Full disclosure: I do have a Facebook account. But if you aren't already one of my Facebook friends, and if you aren't a personal friend, at this point you might as well not bother sending me a friend request, because I'm rationing my acceptances severely. In fact, I don't know if I'll continue on Facebook over the long term, so it might be counterproductive to accept more friends.
There are so many things one could say about problems with Facebook that one could write a very long post on the subject. Covering all of them won't be my goal here. The spam issue alone has nearly driven me to shut down my account; I know how to be careful about what I click on, but some of my friends do not, and this causes things to show up on my newsfeed that I never want to be even that close to.
One of the chief reasons why you should, in my opinion, discourage your friends and especially your children from having accounts with Facebook (or Twitter, etc.) is because of the erosion of a sense of privacy.
People who grew up in the pre-Facebook era have a natural, I'm inclined to say a God-given, sense of privacy. Simply put, you don't want everyone or just anyone in the world to know everything about you. "Sharing" is not an end in itself, and the idea of sharing all the details of your personal life and your deepest thoughts with total strangers causes warning signals to go off. This is healthy. This is a normal part of the sense of self-protection. At the most basic prudential level, the human desire to preserve privacy protects one from attackers, stalkers, and identity thieves. At the professional level, a sense of privacy can prevent young people from leaving a pixel-trail that prospective employers can read containing photos of themselves and all their thoughts and religious, political, and professional opinions from their youth upwards. But beyond the obvious (or to some, disconcertingly not-so-obvious) practical benefits, there are psychological and interpersonal benefits of a sense of privacy as well.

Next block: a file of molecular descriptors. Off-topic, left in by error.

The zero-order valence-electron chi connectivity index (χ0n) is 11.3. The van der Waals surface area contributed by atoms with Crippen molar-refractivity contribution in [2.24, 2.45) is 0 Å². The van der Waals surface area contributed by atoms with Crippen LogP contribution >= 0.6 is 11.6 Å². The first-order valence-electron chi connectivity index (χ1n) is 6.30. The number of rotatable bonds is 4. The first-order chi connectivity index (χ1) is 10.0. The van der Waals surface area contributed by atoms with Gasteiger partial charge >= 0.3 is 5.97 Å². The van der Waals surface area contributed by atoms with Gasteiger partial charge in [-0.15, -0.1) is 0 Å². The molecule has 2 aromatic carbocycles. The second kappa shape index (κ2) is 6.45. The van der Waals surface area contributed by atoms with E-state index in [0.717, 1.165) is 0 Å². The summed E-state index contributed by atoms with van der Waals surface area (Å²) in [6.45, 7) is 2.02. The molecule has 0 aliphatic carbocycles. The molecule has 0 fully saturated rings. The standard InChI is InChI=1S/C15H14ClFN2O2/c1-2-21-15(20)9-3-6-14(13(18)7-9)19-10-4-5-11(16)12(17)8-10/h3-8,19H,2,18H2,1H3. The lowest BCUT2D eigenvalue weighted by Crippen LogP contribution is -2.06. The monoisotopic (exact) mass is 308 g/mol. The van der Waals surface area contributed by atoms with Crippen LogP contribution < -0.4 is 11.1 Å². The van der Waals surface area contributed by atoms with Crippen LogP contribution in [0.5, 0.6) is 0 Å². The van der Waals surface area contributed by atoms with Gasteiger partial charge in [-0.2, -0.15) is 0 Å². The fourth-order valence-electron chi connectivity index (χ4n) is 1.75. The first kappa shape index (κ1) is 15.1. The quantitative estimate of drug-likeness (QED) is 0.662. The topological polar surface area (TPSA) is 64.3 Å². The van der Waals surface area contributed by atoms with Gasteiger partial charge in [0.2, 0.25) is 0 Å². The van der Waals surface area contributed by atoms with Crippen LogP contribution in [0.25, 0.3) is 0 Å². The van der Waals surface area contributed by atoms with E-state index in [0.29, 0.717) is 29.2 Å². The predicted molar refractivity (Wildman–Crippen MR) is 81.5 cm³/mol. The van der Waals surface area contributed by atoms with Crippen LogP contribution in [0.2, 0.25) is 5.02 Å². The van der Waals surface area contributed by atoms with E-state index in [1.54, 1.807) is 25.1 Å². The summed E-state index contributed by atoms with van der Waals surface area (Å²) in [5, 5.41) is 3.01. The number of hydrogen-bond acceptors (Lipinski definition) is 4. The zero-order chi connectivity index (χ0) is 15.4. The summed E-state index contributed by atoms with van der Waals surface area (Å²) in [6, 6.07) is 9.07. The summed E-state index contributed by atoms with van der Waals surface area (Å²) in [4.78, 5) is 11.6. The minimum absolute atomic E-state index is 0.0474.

The share-share-share culture undermines the sense of privacy directly. Default settings on Facebook share all your information with "friends of friends." Facebook's bots tirelessly suggest to you that you "friend request" more people and that more people "friend request" you. Games and apps. pop up in your newsfeed suggesting pointless and even offensive interpersonal interactions. ("So-and-so answered a question about you. Click here to see what he said." "Would Jackie ever get involved in a street fight?" "Do you think Joan has a crush on you?") If you post a picture of your family to Twitter, anyone can retweet it anywhere, so that the name, birthday, and picture of your adorable two-year-old can very easily end up being viewed by anyone anywhere in the world. (Again, even from a practical perspective, I am constantly struck when dealing with bills or medical appointments by the use of date of birth as an important piece of identifying information. Don't "tweet" your wife's birthday!)